Craft beer is touted as the "it" beverage, the new wine, and becoming more popular even as domestic lager sales have slowed. So Consumer Reports' experts conducted blind taste tests of 23 craft ales and lagers and found three that were excellent and 10 more that were very good. Tough job, but somebody had to taste and tell.
An American craft brewer is small, independent and traditional, and produces 6 million barrels a year at most, according to the Brewers Association. But craft beers are supposed to be free from substantial ownership by a non-craft brewer, yet some don't fit that description. There are more than 2,400 U.S. breweries and only several dozen aren't defined as craft brewers, says the association.
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Craft beer is typically made with traditional ingredients although brewers may add ingredients for interest and highly original names for distinctiveness—Dogfish Head, Shock Top and Shiner, to name a few. For excellent ale consider the top-rated Stone IPA. Our experts found that it's very fragrant, with floral, fruity and juniper notes from the added hops. Next was Dogfish Head 60-minute IPA, which has a great mix of malt and hop notes and is more intense than most. The third was Samuel Adams Hopology Collection Latitude 48 IPA, which has fruity and malty notes. Five of the ales we tasted were very good.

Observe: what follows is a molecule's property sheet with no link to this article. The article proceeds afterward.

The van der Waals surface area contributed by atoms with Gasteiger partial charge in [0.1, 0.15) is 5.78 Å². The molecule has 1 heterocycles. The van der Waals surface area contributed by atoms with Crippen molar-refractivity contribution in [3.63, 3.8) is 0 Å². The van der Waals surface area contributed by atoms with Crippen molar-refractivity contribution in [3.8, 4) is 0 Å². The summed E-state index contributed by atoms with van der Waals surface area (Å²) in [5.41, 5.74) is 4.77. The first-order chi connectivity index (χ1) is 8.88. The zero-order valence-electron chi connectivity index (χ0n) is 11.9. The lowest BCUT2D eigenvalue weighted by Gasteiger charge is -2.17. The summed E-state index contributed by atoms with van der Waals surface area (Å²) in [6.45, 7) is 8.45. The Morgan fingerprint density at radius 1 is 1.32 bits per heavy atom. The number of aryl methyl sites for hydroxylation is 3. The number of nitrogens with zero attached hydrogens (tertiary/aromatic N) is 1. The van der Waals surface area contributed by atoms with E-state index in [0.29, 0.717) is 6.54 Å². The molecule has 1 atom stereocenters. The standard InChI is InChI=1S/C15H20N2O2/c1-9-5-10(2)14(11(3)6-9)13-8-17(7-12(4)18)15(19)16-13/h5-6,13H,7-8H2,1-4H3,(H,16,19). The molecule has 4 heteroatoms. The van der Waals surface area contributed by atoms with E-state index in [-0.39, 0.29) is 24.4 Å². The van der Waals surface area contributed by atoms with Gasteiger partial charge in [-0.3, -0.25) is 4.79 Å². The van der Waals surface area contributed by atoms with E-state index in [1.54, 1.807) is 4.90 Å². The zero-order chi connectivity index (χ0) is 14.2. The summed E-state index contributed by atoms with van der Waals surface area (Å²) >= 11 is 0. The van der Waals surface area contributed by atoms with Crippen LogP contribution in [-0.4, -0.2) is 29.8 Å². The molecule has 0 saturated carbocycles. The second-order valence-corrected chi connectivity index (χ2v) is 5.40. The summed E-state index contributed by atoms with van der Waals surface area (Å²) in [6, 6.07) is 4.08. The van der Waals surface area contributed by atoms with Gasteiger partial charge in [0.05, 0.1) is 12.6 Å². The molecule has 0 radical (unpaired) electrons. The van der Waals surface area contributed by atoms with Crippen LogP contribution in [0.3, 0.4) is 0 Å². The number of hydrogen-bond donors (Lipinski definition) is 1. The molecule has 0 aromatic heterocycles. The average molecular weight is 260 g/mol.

The best lagers were very tasty but not quite complex or intense enough to be rated excellent by our tasters. Five are recommended, including the top-rated Brooklyn Lager and Samuel Adams Boston Lager.
See the results of our craft beer taste tests for all the details. And to make sure you truly enjoy your beer, here are a few tips from our experts and Restaurant-Hospitality.com, which serves the trade.
Drink from a glass, not the bottle. Much of the taste comes from the aroma and if you drink from the bottle, you won't be able to take in the aroma as well.
Don't chill the glasses in the freezer. When the ice crystals melt they add water to the beer and can dilute the flavor.
Pair craft ales with burgers. Craft ales usually have more intense flavors so their pronounced bitterness and malt, fruity, and floral flavors complement the strong flavors of burgers, ribs, steaks, sausages, and other fatty foods. The fat can help cut the beer's bitterness.
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